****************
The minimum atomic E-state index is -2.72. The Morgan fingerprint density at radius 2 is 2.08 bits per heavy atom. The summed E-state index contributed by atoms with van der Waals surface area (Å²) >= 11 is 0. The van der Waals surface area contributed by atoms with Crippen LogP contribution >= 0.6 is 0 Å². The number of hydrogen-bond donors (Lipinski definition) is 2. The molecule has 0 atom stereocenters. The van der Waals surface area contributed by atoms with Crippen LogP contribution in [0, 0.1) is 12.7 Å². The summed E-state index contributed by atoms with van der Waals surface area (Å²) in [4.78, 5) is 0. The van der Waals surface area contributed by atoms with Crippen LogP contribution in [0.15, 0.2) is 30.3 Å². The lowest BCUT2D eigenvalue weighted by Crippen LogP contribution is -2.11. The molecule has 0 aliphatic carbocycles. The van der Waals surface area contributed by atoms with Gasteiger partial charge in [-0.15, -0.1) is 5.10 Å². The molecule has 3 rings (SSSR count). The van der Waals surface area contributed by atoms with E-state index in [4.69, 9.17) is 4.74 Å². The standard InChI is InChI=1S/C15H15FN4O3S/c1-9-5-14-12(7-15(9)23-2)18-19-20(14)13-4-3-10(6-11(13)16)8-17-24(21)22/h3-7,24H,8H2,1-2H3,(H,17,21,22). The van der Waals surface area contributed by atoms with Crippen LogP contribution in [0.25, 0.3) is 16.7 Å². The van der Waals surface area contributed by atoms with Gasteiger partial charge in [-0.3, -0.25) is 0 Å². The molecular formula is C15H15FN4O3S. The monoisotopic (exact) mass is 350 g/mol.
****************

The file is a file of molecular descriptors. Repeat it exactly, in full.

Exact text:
The minimum atomic E-state index is -2.72. The Morgan fingerprint density at radius 2 is 2.08 bits per heavy atom. The summed E-state index contributed by atoms with van der Waals surface area (Å²) >= 11 is 0. The van der Waals surface area contributed by atoms with Crippen LogP contribution >= 0.6 is 0 Å². The number of hydrogen-bond donors (Lipinski definition) is 2. The molecule has 0 atom stereocenters. The van der Waals surface area contributed by atoms with Crippen LogP contribution in [0, 0.1) is 12.7 Å². The summed E-state index contributed by atoms with van der Waals surface area (Å²) in [4.78, 5) is 0. The van der Waals surface area contributed by atoms with Crippen LogP contribution in [0.15, 0.2) is 30.3 Å². The lowest BCUT2D eigenvalue weighted by Crippen LogP contribution is -2.11. The molecule has 0 aliphatic carbocycles. The van der Waals surface area contributed by atoms with Gasteiger partial charge in [-0.15, -0.1) is 5.10 Å². The molecule has 3 rings (SSSR count). The van der Waals surface area contributed by atoms with E-state index in [4.69, 9.17) is 4.74 Å². The standard InChI is InChI=1S/C15H15FN4O3S/c1-9-5-14-12(7-15(9)23-2)18-19-20(14)13-4-3-10(6-11(13)16)8-17-24(21)22/h3-7,24H,8H2,1-2H3,(H,17,21,22). The van der Waals surface area contributed by atoms with Crippen LogP contribution in [0.25, 0.3) is 16.7 Å². The van der Waals surface area contributed by atoms with Gasteiger partial charge in [-0.3, -0.25) is 0 Å². The molecular formula is C15H15FN4O3S. The monoisotopic (exact) mass is 350 g/mol.